Nicholas Penny

Nicholas Penny is a former director of the National Gallery.

At the Ikon Gallery: Carlo Crivelli

Nicholas Penny, 7 April 2022

Ittakes about ten minutes to walk from Birmingham New Street Station to the Ikon Gallery, which occupies one of the few Victorian buildings to have survived the redevelopment of the city centre. Above the excellent café and a shop, the white walls of the first floor, where contemporary art is normally displayed, are at present devoted to Carlo Crivelli (until 29 May). Most of the...

At the Courtauld: Hanging Paintings

Nicholas Penny, 27 January 2022

When​ the Courtauld Institute of Art moved in 1989 from a house designed by Robert Adam in Portman Square to a wing of Somerset House, William Chambers’s masterpiece, it seemed a very satisfactory solution, especially because it provided an opportunity for the Courtauld Gallery to join the institute in its new premises. But whether the paintings could be happily accommodated in the...

Leave me my illusions: Antiquarianism

Nicholas Penny, 29 July 2021

In​ her new book, Rosemary Hill characterises the achievements of more than thirty antiquaries of the late 18th and early 19th century whose records of mysterious inscriptions, stone circles, monastic chronicles and ruined abbeys, and whose collections of rusty weaponry, stained glass and old ballads, provided new ways by which the past could be recovered – and also, of course,...

FabioBarry’s book about stones alters our understanding of the sacred, or at least symbolic, nature of much of the great architecture of the past. In addition to his command of specialist modern scholarship in several languages, he has studied many old and often obscure texts, and supplies translations of these. But his ideas have developed on site as well as in libraries. In the...

From The Blog
18 September 2020

The National Trust, unsurprisingly, has had a bad year. An honest statement of how the fulfilment of its duty to preserve places of historical interest and beauty has come under great pressure might have persuaded many of its members to double their subscriptions – especially if the Trust were to abandon some of its more extravagant and sillier initiatives. But the PowerPoint presentation entitled ‘Towards a Ten-Year Vision for Places and Experiences’, written by the director of visitor experience and leaked last month, must have left many people feeling that further support for the organisation should be conditional on the removal from office of those in the executive who endorsed such a document.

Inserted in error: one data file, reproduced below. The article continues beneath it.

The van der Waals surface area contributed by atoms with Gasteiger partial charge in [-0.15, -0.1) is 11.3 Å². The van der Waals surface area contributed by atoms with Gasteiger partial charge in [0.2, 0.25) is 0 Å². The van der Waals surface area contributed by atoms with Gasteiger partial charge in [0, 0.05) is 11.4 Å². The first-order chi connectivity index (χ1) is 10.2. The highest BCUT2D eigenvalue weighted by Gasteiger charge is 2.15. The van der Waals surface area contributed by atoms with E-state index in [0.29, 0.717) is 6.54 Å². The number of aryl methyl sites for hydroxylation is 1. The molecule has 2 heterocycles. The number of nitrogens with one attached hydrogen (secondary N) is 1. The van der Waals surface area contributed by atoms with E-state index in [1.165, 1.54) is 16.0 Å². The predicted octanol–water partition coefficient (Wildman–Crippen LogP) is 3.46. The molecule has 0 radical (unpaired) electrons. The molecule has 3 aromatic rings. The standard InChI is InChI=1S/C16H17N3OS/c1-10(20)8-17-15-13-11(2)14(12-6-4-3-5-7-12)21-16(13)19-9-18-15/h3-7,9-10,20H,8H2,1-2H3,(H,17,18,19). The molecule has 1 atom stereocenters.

School of Hard Knocks

Peter Campbell, 2 December 1993

There are two forces at work in sculpture. One pushes it towards the waxwork, where materials suggest something quite contrary to their native qualities – marble flesh, wooden flowers,...

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The Raphael Question

Lawrence Gowing, 15 March 1984

When I used to give a survey course for first-year students, I dreaded December. That was when I reached the High Renaissance and my audience fell away. It was not only the alternative seasonable...

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Priapus Knight

Marilyn Butler, 18 March 1982

Richard Payne Knight was an important English intellectual of the era of the French Revolution. He flourished from the 1770s until his death, perhaps by suicide, in 1824. Most of that time he...

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Perfection’s Progress

E.H. Gombrich, 5 November 1981

Here, at last, is a book of which we can sincerely say in the old phrase that it meets a long-felt want. It offers, in the modest words of the Preface, ‘a series of illustrations (which are...

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